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News 20 Jan 14

Critical Macedonian Weekly Faces ‘Draconian’ Fine

Macedonia’s oldest political weekly, Fokus, said it was again under threat of closure after a court ordered it to pay a fine for libelling Macedonia's secret police chief.

Sinisa Jakov Marusic
BIRN
Skopje

Photo by: Sinisa Jakov Marusic

Fokus, a critical weekly that already shut down for few months last year after the tragic death of its founder and owner, journalist Nikola Mladenov, said it suspected that the aim of the authorities was to force its permanent closure through a “draconian” punishment.

“With these court criteria… we might as well close Fokus. Or perhaps that is exactly their goal,” said editor-in-chief Jadranka Kostova.

Last week, judge Jovanka Spirovska-Paneva from Skopje Court 2, ordered Fokus to pay a total of around 9,000 euro for libelling the head of the country’s Security and Counterintelligence Directorate, UBK, Saso Mijalkov.

But Kostova said that the last remaining weekly that is critical of the government of Prime Minister Nikola Gruevski was already on the brink of financial ruin, mainly because of a series of law suits against it.

The weekly was fined for publishing a statement in which the former Macedonian ambassador to Prague, Igor Ilievski, accused Mijalkov last year of masterminding his ousting from the post in order to protect his shady businesses in the Czech Republic.

Ilievski, whose whereabouts since last year are unknown, told Fokus via the internet that “the main reason why I ran away from the Czech Republic was the coordinated activity of the chief of the Macedonian secret police, Saso Mijalkov, with his ‘friends’ who are very well organised in the Czech Republic”.

The weekly insisted that a statement from a relevant source was no basis for a libel conviction and that Mijalkov, who did not appear in court, could at least have presented a medical report on the supposed emotional pain that the article caused him.

Kostova along with a colleague were ordered to pay some 6,000 euro in damages and an additional 3,000 euro for the plaintiff's court expenses.

The Journalists’ Association of Macedonia, ZNM, and the Independent Journalists’ Trade Union, SSNM, have condemned the sentence, calling it “draconian” and disproportionate in terms of journalists’ wages in Macedonia, where reporters get monthly salaries of just a few hundred euro.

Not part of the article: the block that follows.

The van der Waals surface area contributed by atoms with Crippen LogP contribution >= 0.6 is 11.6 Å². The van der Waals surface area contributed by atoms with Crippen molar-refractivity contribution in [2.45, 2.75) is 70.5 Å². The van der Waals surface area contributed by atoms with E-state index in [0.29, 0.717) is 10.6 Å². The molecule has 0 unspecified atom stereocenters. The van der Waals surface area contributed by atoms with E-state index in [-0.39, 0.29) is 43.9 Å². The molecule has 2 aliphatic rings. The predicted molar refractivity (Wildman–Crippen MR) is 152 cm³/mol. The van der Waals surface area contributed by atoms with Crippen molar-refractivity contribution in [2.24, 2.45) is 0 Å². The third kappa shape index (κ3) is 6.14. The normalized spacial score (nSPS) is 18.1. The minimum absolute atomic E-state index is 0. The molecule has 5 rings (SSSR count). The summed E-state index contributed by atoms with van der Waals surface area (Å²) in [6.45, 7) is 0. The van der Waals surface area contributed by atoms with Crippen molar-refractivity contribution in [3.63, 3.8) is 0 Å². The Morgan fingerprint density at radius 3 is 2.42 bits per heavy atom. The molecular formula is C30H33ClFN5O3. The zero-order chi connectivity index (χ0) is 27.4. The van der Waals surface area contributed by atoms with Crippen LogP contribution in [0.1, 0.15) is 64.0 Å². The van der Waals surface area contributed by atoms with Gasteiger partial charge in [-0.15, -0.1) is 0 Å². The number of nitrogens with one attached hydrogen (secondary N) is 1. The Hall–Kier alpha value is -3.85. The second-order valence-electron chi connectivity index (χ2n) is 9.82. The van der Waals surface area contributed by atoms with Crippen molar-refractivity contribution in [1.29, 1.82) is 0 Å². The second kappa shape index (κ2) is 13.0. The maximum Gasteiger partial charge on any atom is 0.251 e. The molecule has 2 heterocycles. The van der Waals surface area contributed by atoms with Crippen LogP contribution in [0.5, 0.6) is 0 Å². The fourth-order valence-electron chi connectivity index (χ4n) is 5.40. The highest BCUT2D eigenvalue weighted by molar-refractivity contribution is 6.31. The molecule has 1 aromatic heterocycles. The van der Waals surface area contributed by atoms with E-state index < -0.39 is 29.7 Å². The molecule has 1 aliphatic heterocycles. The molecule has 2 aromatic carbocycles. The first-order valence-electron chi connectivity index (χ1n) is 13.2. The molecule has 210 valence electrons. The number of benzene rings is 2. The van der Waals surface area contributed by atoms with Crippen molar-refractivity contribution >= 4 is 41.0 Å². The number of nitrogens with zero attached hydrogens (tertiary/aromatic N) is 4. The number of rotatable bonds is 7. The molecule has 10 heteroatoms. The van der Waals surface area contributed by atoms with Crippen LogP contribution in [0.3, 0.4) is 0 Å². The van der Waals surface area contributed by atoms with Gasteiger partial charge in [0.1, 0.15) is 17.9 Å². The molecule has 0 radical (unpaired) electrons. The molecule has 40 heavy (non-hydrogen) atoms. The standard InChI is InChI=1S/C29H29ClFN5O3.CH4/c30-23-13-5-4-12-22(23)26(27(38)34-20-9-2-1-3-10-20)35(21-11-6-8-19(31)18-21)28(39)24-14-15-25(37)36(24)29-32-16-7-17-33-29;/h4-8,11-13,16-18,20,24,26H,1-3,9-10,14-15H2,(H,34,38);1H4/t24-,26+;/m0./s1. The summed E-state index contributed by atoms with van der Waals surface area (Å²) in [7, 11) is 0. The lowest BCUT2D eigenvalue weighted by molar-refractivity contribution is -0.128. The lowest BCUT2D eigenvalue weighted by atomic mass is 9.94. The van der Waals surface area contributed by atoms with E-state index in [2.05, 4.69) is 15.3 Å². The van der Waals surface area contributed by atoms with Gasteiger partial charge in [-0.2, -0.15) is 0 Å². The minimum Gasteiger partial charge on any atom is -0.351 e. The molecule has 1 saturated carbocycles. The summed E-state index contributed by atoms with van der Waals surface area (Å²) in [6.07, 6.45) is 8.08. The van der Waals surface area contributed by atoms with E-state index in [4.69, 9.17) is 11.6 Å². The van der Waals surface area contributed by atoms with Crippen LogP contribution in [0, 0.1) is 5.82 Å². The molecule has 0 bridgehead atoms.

SSNM said in a press release that the swift and harsh verdict was a form of “repression” and an “illustration of the tendency to suffocate freedom of expression in Macedonia”.

ZNM said that the verdict “frightens and discourages journalists from informing about and investigating the responsibility of state officials, which is one of the main journalistic principles across the world”.

Both organisations said they hoped that an appeals court would annul the ruling.

Last year, the three-month-long closure of the newspaper added to concerns about media freedom in Macedonia, following the closure of most media outlets that were critical of the Gruevski government.

The government however insists it is not cracking down on critical media outlets.

The Fokus weekly, and the daily with the same name, closed temporarily following the death of its owner and publisher, Mladenov, in a car crash in March 2012 which some still suspect it may have not been accidental.

Fokus shut for financial reasons, under pressure from several connected libel cases whose plaintiffs together demanded up to 100,000 euro from the weekly and the daily.

But the weekly re-launched in July under the leadership of Mladenov’s long-term associate, Jadranka Kostova, and retained its critical course.

While some plaintiffs withdrew their lawsuits after Mladenov's death, others, like Mijalkov, did not, making the future of the newspaper uncertain.

 

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